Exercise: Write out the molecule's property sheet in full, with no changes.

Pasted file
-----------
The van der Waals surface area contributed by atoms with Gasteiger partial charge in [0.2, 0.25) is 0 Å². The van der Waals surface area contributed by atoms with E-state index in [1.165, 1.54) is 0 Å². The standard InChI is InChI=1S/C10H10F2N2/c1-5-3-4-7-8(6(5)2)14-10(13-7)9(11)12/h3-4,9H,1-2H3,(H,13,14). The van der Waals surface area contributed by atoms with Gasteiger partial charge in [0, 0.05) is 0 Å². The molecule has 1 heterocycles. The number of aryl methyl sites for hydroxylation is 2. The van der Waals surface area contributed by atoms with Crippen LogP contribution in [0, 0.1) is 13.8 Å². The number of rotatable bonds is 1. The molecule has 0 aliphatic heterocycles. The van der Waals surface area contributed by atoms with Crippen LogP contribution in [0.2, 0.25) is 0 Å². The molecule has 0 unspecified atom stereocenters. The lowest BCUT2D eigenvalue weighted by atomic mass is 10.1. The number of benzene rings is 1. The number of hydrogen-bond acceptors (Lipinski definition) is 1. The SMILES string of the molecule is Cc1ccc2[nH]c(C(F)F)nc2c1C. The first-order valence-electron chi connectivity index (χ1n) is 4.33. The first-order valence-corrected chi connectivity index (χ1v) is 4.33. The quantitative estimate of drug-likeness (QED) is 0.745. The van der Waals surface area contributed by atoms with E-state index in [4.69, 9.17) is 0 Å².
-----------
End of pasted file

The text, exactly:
The van der Waals surface area contributed by atoms with Gasteiger partial charge in [0.2, 0.25) is 0 Å². The van der Waals surface area contributed by atoms with E-state index in [1.165, 1.54) is 0 Å². The standard InChI is InChI=1S/C10H10F2N2/c1-5-3-4-7-8(6(5)2)14-10(13-7)9(11)12/h3-4,9H,1-2H3,(H,13,14). The van der Waals surface area contributed by atoms with Gasteiger partial charge in [0, 0.05) is 0 Å². The molecule has 1 heterocycles. The number of aryl methyl sites for hydroxylation is 2. The van der Waals surface area contributed by atoms with Crippen LogP contribution in [0, 0.1) is 13.8 Å². The number of rotatable bonds is 1. The molecule has 0 aliphatic heterocycles. The van der Waals surface area contributed by atoms with Crippen LogP contribution in [0.2, 0.25) is 0 Å². The molecule has 0 unspecified atom stereocenters. The lowest BCUT2D eigenvalue weighted by atomic mass is 10.1. The number of benzene rings is 1. The number of hydrogen-bond acceptors (Lipinski definition) is 1. The SMILES string of the molecule is Cc1ccc2[nH]c(C(F)F)nc2c1C. The first-order valence-electron chi connectivity index (χ1n) is 4.33. The first-order valence-corrected chi connectivity index (χ1v) is 4.33. The quantitative estimate of drug-likeness (QED) is 0.745. The van der Waals surface area contributed by atoms with E-state index in [4.69, 9.17) is 0 Å².